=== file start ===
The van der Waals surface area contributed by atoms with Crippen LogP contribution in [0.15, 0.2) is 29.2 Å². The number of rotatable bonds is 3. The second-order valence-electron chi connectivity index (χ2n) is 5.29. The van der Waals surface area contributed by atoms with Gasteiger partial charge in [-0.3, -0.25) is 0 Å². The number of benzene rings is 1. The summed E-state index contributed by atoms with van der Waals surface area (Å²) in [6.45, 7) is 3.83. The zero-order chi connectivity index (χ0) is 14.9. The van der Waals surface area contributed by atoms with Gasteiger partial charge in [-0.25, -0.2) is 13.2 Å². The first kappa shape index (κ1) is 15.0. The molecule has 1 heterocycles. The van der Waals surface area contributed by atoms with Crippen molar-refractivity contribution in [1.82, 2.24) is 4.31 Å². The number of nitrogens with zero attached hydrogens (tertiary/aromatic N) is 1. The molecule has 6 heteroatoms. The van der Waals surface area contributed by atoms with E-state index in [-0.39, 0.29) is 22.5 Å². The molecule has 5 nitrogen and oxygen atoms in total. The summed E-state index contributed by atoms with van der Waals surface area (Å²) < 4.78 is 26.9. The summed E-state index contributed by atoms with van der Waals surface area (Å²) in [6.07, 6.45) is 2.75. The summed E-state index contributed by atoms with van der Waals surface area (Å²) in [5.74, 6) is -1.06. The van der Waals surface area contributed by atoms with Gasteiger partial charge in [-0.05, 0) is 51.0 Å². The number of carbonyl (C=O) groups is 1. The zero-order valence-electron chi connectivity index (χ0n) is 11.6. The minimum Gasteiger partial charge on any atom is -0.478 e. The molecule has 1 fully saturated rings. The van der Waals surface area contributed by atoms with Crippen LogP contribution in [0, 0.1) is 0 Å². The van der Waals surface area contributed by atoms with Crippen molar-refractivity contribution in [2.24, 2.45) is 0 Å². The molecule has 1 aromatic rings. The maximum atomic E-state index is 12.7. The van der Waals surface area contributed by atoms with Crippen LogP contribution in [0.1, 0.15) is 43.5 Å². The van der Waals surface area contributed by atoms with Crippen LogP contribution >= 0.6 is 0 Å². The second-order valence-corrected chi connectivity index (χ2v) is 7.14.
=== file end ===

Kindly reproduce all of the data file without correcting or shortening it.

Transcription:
The van der Waals surface area contributed by atoms with Crippen LogP contribution in [0.15, 0.2) is 29.2 Å². The number of rotatable bonds is 3. The second-order valence-electron chi connectivity index (χ2n) is 5.29. The van der Waals surface area contributed by atoms with Gasteiger partial charge in [-0.3, -0.25) is 0 Å². The number of benzene rings is 1. The summed E-state index contributed by atoms with van der Waals surface area (Å²) in [6.45, 7) is 3.83. The zero-order chi connectivity index (χ0) is 14.9. The van der Waals surface area contributed by atoms with Gasteiger partial charge in [-0.25, -0.2) is 13.2 Å². The first kappa shape index (κ1) is 15.0. The molecule has 1 heterocycles. The van der Waals surface area contributed by atoms with Crippen molar-refractivity contribution in [1.82, 2.24) is 4.31 Å². The number of nitrogens with zero attached hydrogens (tertiary/aromatic N) is 1. The molecule has 6 heteroatoms. The van der Waals surface area contributed by atoms with E-state index in [-0.39, 0.29) is 22.5 Å². The molecule has 5 nitrogen and oxygen atoms in total. The summed E-state index contributed by atoms with van der Waals surface area (Å²) < 4.78 is 26.9. The summed E-state index contributed by atoms with van der Waals surface area (Å²) in [6.07, 6.45) is 2.75. The summed E-state index contributed by atoms with van der Waals surface area (Å²) in [5.74, 6) is -1.06. The van der Waals surface area contributed by atoms with Gasteiger partial charge in [-0.05, 0) is 51.0 Å². The number of carbonyl (C=O) groups is 1. The zero-order valence-electron chi connectivity index (χ0n) is 11.6. The minimum Gasteiger partial charge on any atom is -0.478 e. The molecule has 1 fully saturated rings. The van der Waals surface area contributed by atoms with Crippen LogP contribution in [0, 0.1) is 0 Å². The van der Waals surface area contributed by atoms with Crippen molar-refractivity contribution in [2.24, 2.45) is 0 Å². The molecule has 1 aromatic rings. The maximum atomic E-state index is 12.7. The van der Waals surface area contributed by atoms with Crippen LogP contribution in [0.1, 0.15) is 43.5 Å². The van der Waals surface area contributed by atoms with Crippen LogP contribution >= 0.6 is 0 Å². The second-order valence-corrected chi connectivity index (χ2v) is 7.14.